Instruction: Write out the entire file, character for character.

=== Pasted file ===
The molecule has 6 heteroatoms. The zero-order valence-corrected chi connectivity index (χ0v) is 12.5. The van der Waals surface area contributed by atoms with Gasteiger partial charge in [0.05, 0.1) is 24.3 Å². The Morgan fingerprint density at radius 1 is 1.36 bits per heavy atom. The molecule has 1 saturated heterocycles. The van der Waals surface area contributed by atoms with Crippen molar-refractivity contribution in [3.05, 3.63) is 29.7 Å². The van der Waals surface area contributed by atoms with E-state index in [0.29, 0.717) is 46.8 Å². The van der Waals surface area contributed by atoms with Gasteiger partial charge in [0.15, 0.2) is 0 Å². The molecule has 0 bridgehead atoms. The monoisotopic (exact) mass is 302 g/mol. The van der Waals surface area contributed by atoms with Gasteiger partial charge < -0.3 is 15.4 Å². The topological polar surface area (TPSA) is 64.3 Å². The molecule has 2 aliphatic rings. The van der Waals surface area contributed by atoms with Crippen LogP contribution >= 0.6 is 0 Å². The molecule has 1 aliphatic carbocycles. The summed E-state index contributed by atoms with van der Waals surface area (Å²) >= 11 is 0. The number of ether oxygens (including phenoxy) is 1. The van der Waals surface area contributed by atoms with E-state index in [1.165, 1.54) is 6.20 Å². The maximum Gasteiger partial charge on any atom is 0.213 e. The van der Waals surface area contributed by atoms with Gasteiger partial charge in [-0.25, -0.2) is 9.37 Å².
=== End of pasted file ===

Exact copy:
The molecule has 6 heteroatoms. The zero-order valence-corrected chi connectivity index (χ0v) is 12.5. The van der Waals surface area contributed by atoms with Gasteiger partial charge in [0.05, 0.1) is 24.3 Å². The Morgan fingerprint density at radius 1 is 1.36 bits per heavy atom. The molecule has 1 saturated heterocycles. The van der Waals surface area contributed by atoms with Crippen molar-refractivity contribution in [3.05, 3.63) is 29.7 Å². The van der Waals surface area contributed by atoms with E-state index in [0.29, 0.717) is 46.8 Å². The van der Waals surface area contributed by atoms with Gasteiger partial charge in [0.15, 0.2) is 0 Å². The molecule has 0 bridgehead atoms. The monoisotopic (exact) mass is 302 g/mol. The van der Waals surface area contributed by atoms with Gasteiger partial charge < -0.3 is 15.4 Å². The topological polar surface area (TPSA) is 64.3 Å². The molecule has 2 aliphatic rings. The van der Waals surface area contributed by atoms with Crippen LogP contribution >= 0.6 is 0 Å². The molecule has 1 aliphatic carbocycles. The summed E-state index contributed by atoms with van der Waals surface area (Å²) >= 11 is 0. The number of ether oxygens (including phenoxy) is 1. The van der Waals surface area contributed by atoms with E-state index in [1.165, 1.54) is 6.20 Å². The maximum Gasteiger partial charge on any atom is 0.213 e. The van der Waals surface area contributed by atoms with Gasteiger partial charge in [-0.25, -0.2) is 9.37 Å².